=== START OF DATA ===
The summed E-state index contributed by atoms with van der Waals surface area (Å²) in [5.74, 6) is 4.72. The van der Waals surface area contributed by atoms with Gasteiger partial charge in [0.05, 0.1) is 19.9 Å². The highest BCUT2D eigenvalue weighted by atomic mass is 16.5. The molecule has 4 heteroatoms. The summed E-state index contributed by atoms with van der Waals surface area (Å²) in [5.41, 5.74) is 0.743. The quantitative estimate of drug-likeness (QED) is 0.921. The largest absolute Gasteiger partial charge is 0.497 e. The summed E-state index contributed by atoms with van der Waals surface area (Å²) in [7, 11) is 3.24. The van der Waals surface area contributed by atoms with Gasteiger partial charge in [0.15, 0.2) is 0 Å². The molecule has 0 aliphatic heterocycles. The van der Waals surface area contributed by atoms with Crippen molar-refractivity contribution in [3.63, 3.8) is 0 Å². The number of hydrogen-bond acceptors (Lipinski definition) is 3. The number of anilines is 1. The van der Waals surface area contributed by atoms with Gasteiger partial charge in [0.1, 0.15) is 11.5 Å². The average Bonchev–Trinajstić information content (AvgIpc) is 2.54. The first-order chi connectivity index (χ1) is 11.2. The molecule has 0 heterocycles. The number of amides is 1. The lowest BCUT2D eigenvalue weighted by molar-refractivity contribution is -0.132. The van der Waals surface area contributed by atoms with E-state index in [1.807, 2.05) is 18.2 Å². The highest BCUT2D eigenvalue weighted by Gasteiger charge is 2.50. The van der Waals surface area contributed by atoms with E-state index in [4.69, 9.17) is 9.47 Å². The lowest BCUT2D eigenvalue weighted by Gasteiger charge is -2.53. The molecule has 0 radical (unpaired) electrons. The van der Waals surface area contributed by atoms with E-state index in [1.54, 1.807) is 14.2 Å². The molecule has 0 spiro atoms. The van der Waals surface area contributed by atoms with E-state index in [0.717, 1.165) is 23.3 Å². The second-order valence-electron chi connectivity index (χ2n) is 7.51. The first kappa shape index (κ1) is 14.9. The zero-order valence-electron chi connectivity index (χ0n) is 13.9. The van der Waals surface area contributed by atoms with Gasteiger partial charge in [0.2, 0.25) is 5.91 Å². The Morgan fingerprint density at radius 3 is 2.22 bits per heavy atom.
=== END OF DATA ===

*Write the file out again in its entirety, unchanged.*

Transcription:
The summed E-state index contributed by atoms with van der Waals surface area (Å²) in [5.74, 6) is 4.72. The van der Waals surface area contributed by atoms with Gasteiger partial charge in [0.05, 0.1) is 19.9 Å². The highest BCUT2D eigenvalue weighted by atomic mass is 16.5. The molecule has 4 heteroatoms. The summed E-state index contributed by atoms with van der Waals surface area (Å²) in [5.41, 5.74) is 0.743. The quantitative estimate of drug-likeness (QED) is 0.921. The largest absolute Gasteiger partial charge is 0.497 e. The summed E-state index contributed by atoms with van der Waals surface area (Å²) in [7, 11) is 3.24. The van der Waals surface area contributed by atoms with Gasteiger partial charge in [0.15, 0.2) is 0 Å². The molecule has 0 aliphatic heterocycles. The van der Waals surface area contributed by atoms with Crippen molar-refractivity contribution in [3.63, 3.8) is 0 Å². The number of hydrogen-bond acceptors (Lipinski definition) is 3. The number of anilines is 1. The van der Waals surface area contributed by atoms with Gasteiger partial charge in [0.1, 0.15) is 11.5 Å². The average Bonchev–Trinajstić information content (AvgIpc) is 2.54. The first-order chi connectivity index (χ1) is 11.2. The molecule has 0 heterocycles. The number of amides is 1. The lowest BCUT2D eigenvalue weighted by molar-refractivity contribution is -0.132. The van der Waals surface area contributed by atoms with E-state index in [1.807, 2.05) is 18.2 Å². The highest BCUT2D eigenvalue weighted by Gasteiger charge is 2.50. The van der Waals surface area contributed by atoms with E-state index in [4.69, 9.17) is 9.47 Å². The lowest BCUT2D eigenvalue weighted by Gasteiger charge is -2.53. The molecule has 0 radical (unpaired) electrons. The van der Waals surface area contributed by atoms with E-state index in [1.54, 1.807) is 14.2 Å². The molecule has 0 spiro atoms. The van der Waals surface area contributed by atoms with E-state index in [0.717, 1.165) is 23.3 Å². The second-order valence-electron chi connectivity index (χ2n) is 7.51. The first kappa shape index (κ1) is 14.9. The zero-order valence-electron chi connectivity index (χ0n) is 13.9. The van der Waals surface area contributed by atoms with Gasteiger partial charge in [0.2, 0.25) is 5.91 Å². The Morgan fingerprint density at radius 3 is 2.22 bits per heavy atom.